ReOrient is a new peer reviewed, international and interdisciplinary journal of Critical Muslim Studies. It is published by Pluto Journals. The journal is a sustained collective thought experiment that seeks to explore the consequences of producing knowledge that is no longer organized around the axis of West and non-West.

 

For more information and to submit articles for review, please visit http://www.plutojournals.com/reorient/.

 

 

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The Human Rights and Global Justice Research Group at Wake Forest University

invites paper proposals for a conference on the broad topic of

 

Religion, Violence, and Peace

April 9-11, 2015

Winston-Salem, North Carolina

 

Deadline proposals: December 15, 2014

 

Our chief aim is to bring together multi-disciplinary scholars working on the topic of religion, violence, and peacemaking from historical as well as contemporary perspectives. In particular, we are interested in papers that probe the complex patterns of interaction between religious commitments and violence in a variety of cultural and regional contexts, the ways in which violence is sacralized, and the use of religious beliefs and practices to justify, mitigate or redirect violence in less destructive channels.

 

Through keynote presentations and group discussion after each speaker, this conference will provide opportunities to deepen our understanding of the patterns of religious violence and the nature and scope of our moral responses to them.

 

Synthesis and dialogue will be facilitated by asking presenters from one day to serve as respondents on the other day and keynote speakers whose research explicitly addresses the intersections between religion and violence. We plan to publish the best papers from the conference.

Among the topics papers might address are the following:

 

  • The roots of different types of violence in their specific contexts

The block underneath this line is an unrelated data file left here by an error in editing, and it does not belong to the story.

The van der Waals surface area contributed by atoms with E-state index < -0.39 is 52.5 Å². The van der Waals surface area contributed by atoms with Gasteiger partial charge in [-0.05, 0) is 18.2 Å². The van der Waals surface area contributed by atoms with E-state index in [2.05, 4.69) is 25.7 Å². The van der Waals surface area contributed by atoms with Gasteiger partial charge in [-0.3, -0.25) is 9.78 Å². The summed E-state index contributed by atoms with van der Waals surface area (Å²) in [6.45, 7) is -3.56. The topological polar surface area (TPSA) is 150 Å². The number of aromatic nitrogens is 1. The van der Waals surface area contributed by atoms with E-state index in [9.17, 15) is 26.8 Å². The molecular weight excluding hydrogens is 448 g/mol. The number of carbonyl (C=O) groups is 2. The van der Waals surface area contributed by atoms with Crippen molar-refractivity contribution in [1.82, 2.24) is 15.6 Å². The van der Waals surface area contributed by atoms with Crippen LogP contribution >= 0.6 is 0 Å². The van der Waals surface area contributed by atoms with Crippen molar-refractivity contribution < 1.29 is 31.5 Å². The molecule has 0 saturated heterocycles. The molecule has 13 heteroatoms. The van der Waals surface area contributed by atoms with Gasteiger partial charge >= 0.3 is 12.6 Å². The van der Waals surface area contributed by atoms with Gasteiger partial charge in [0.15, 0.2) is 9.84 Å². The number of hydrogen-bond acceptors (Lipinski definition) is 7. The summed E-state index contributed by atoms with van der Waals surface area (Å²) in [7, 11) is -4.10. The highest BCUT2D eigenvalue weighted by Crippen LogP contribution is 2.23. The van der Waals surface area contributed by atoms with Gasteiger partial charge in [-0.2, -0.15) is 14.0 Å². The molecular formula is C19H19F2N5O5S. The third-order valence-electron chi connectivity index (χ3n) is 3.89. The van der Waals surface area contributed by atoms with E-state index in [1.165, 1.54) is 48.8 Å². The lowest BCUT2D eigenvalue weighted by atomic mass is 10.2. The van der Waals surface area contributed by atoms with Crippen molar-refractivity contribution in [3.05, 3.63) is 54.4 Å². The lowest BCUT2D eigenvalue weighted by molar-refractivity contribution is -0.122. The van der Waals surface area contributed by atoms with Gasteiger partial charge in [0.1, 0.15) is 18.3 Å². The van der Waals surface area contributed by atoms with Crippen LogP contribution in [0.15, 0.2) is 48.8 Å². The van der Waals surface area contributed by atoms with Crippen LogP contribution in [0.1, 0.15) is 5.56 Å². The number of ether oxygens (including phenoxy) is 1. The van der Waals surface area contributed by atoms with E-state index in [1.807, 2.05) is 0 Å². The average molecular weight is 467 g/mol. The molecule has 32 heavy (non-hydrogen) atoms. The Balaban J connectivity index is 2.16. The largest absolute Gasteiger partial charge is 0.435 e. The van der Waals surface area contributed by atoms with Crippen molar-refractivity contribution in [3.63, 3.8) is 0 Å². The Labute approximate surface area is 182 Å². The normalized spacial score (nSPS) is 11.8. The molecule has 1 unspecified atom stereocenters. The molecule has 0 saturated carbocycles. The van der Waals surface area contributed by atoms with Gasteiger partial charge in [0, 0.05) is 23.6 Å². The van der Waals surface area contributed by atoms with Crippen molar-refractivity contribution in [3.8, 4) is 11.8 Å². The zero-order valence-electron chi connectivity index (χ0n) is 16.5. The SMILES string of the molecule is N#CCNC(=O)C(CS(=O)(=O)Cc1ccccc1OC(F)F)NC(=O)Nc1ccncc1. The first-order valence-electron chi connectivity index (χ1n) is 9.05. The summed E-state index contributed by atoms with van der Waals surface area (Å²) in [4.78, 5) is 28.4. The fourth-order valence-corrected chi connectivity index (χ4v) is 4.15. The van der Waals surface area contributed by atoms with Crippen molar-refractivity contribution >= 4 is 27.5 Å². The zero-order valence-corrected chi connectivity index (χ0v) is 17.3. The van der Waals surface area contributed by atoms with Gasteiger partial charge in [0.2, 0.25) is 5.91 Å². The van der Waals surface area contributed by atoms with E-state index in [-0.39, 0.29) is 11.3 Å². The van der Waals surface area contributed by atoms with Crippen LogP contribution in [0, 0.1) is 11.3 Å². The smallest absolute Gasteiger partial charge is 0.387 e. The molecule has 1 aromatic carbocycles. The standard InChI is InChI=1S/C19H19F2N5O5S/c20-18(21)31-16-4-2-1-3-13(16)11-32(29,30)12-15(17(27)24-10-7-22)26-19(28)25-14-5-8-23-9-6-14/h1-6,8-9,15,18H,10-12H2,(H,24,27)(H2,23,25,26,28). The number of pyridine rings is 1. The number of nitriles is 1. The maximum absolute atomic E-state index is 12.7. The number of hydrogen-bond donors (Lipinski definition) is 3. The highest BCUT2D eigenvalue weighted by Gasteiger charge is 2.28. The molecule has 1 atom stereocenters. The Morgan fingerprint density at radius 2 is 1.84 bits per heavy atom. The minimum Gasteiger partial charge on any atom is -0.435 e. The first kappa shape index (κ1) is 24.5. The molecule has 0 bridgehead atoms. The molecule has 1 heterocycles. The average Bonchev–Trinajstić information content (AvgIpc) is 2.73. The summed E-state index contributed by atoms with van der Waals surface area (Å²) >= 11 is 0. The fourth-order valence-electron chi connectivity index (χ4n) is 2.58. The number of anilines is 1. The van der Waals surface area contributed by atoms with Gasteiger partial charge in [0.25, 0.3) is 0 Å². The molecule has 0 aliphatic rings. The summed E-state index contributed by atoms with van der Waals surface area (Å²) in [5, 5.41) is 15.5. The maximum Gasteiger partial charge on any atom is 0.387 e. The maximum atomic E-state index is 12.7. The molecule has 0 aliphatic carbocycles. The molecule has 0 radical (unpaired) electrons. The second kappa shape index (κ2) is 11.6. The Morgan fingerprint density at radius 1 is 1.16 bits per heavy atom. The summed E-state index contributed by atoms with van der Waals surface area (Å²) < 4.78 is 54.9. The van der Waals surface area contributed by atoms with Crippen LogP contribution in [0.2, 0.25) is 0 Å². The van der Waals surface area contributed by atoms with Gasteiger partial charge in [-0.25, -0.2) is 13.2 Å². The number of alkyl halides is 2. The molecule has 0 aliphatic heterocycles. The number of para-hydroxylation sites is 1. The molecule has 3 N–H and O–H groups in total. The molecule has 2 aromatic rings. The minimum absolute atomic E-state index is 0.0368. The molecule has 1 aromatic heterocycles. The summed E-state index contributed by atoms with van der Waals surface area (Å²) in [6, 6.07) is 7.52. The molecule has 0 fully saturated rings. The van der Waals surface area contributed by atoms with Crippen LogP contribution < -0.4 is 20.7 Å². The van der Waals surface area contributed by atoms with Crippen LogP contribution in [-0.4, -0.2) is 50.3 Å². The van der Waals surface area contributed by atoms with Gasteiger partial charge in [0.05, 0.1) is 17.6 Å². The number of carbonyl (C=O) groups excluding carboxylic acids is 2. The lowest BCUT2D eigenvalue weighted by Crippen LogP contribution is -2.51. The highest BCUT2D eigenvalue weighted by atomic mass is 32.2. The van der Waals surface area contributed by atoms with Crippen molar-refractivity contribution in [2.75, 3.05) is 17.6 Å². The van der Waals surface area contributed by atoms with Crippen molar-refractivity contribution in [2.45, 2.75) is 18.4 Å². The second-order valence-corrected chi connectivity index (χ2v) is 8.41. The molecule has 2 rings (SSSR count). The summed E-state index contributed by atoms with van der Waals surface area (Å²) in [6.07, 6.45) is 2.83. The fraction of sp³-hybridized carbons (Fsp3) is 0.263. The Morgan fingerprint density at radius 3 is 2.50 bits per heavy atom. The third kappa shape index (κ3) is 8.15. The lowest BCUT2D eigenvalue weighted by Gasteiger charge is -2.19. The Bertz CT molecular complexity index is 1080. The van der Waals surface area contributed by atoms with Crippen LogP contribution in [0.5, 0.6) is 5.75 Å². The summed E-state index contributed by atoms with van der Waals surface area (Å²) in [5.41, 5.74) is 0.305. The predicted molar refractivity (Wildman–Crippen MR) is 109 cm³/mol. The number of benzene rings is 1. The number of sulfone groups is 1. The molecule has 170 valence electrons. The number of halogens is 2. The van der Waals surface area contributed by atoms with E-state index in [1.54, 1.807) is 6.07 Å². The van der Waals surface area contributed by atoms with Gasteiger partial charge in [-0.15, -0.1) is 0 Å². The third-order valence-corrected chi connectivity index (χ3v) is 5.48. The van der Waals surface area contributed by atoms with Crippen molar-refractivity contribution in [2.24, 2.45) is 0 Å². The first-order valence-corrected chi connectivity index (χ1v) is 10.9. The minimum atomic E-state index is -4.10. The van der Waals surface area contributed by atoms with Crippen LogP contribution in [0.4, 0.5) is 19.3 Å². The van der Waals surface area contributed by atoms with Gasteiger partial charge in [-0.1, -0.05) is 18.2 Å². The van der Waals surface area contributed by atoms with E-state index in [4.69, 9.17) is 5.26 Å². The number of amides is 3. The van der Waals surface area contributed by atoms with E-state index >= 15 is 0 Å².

• The use of religious texts as legitimation of violence; competing interpretations of religious texts to incite or to oppose violence.

  • Religious violence perpetrated by the State.

  • Assessments of religious ethical approaches to war and peacemaking;

  • Religious violence as a tool of state domestic and/or foreign policy

  • Models of religious responses to violence;

  • Religious strategies of conflict resolution and peacemaking initiatives  

  • Non-Muslim minorities in religiously pluralistic context.

  • Gendered strategies to promote or counter violence.

  • The role of violence in sustaining cultures of faith, economy, and collective and personal identity

  • Political and economic factors that influence certain forms of violence.

  • The links between religion, violence and economic conditions.

  • The impact of education and the role of children.

  • Religious justification of the use of violence to promote religious rights and human rights.


Submission Details:

Please send abstracts of approximately 500 - 800 words to both:
Simeon Ilesanmi (ilesanmi@wfu.edu) and Nelly van Doorn-Harder (vandoopa@wfu.edu).

Deadline: December 15, 2014.

 

An affiliate of the WFU Humanities Institute, the Human Rights and Global Justice Research Group is an incubator and a hub for faculty research, programs, and events devoted to issues of human rights and global justice.